South American Street Art

To be perfectly honest, I cannot pass a colourful wall and not pull the (currently beaten up) camera out. Same goes for when I see hearts – on stickers, in chalk or paint – I’m constantly asking John to stop in the street just so we can check out a crack in the ground that looks like a heart, haha old romantic.  That damn Drew Barrymore and her ‘Find it in Everything’ book about hearts everywhere – it’s so true!

Ok, so Chile

Hands down, South America’s number one artsy destination – the entire city of Valparaiso is covered in colourful street art. It’s stunning – an outdoor art festival every single day. Lucky residents.

Here we are!

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Kids

Hummingbird

Game

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God, so true

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That's pretty much how it looks!

Woman Man Valpo view Dexter Watering can

Waaaay down in Torres del Paine in Patagonia, this fantastic postbox is probably the cutest piece of art in the land!

The loveliest postbox in the land

Up in Ecuador, Quito’s residents have some serious artistic talent. The colourful kiddies are from Otavalo, which coincidentally houses the universe’s most colourful market!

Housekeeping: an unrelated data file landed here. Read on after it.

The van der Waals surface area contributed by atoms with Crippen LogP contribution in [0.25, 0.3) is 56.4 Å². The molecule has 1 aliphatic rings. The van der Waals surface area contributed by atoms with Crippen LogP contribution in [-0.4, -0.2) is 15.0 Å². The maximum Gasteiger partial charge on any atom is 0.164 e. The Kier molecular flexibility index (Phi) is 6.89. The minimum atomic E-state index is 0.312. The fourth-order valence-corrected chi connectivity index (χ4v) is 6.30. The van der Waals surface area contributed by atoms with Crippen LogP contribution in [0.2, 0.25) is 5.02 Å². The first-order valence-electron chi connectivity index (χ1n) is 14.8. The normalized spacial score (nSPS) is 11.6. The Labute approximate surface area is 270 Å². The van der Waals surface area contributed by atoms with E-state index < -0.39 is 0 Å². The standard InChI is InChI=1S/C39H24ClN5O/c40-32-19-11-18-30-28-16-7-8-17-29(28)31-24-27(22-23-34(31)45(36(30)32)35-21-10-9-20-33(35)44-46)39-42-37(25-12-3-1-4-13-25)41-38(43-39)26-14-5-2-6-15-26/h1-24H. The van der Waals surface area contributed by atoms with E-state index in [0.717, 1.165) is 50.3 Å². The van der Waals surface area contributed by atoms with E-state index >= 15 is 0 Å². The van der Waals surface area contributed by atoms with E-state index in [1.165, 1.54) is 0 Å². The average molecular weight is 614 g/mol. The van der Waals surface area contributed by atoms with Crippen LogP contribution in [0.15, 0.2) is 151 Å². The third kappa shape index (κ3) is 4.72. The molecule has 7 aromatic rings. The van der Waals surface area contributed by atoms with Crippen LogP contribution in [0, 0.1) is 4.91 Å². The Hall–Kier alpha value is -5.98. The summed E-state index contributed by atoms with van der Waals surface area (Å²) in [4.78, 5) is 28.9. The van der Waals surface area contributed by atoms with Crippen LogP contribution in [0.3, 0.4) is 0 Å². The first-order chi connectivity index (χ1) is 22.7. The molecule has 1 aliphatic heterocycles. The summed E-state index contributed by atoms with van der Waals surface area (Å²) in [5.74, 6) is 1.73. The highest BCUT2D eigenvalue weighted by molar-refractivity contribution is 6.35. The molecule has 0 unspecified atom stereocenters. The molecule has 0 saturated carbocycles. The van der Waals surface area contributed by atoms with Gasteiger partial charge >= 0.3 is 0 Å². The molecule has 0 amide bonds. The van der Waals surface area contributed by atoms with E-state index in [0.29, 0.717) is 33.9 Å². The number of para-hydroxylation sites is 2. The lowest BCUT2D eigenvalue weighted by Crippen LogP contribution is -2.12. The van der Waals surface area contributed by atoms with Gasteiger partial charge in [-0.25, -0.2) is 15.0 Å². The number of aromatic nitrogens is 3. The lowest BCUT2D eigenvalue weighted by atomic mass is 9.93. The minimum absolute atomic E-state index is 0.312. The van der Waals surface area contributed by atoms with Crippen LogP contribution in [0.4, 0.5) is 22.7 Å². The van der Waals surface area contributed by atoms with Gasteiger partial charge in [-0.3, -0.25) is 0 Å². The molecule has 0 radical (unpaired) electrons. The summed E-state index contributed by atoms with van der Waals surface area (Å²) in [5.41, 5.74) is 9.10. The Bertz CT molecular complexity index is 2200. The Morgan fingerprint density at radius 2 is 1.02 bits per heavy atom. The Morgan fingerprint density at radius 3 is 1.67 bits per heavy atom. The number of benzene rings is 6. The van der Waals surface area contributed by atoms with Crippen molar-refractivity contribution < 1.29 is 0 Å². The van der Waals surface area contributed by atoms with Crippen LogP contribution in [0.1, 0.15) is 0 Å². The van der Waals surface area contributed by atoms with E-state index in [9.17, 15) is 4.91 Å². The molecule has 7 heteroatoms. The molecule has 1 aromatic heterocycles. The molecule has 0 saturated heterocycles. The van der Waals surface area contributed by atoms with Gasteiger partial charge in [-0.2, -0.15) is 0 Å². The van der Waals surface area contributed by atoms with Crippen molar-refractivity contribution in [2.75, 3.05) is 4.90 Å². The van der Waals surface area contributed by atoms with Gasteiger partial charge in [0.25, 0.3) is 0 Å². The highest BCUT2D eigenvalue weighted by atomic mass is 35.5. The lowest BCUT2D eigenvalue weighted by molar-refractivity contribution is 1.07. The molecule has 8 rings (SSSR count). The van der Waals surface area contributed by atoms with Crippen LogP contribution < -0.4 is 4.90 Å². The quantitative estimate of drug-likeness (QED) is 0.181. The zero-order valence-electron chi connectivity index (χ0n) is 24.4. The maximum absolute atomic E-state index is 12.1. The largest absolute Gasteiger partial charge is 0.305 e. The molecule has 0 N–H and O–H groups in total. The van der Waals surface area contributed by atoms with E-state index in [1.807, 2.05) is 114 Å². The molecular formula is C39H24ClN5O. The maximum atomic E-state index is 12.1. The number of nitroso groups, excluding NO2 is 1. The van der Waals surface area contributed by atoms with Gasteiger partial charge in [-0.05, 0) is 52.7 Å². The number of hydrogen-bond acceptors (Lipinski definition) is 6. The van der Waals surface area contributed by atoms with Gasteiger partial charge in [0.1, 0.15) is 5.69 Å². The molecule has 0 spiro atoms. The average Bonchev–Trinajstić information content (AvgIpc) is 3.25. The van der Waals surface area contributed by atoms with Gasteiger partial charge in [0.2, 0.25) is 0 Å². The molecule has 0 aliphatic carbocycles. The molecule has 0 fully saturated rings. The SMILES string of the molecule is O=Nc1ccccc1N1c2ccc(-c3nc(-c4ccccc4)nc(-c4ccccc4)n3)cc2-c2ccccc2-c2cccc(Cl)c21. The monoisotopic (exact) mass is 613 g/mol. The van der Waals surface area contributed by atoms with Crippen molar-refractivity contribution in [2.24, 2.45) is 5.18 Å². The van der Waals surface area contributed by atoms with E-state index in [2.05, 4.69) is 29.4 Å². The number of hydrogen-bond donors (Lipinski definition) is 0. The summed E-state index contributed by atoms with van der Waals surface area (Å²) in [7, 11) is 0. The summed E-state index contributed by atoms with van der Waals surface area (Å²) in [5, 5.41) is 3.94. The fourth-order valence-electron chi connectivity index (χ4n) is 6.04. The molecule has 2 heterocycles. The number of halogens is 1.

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Courtyard

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Word

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Colombia didn’t have much in the way of graffiti type art…see the voluptuous example from Cartagena for Colombia’s take on art. That Botero has a thing for the ladies… You do also see the odd hummingbird throughout Colombia.

Colombia

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Bolivia‘s street art scene seemed to centre on women…

This is pretty much how the locals look

Local Grafitti

Street Art

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…Oh, and some dinosaur prints. Hahaha!!

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Not exactly street art, but Peru’s handmade decorations (from Cusco) are awesome. I wouldn’t say no to spending another Christmas in this special place. Art was a little more old-school up north in Kuelap

Tree

Llama

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Argentina’s definitely a little more colourful…

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Eye

Che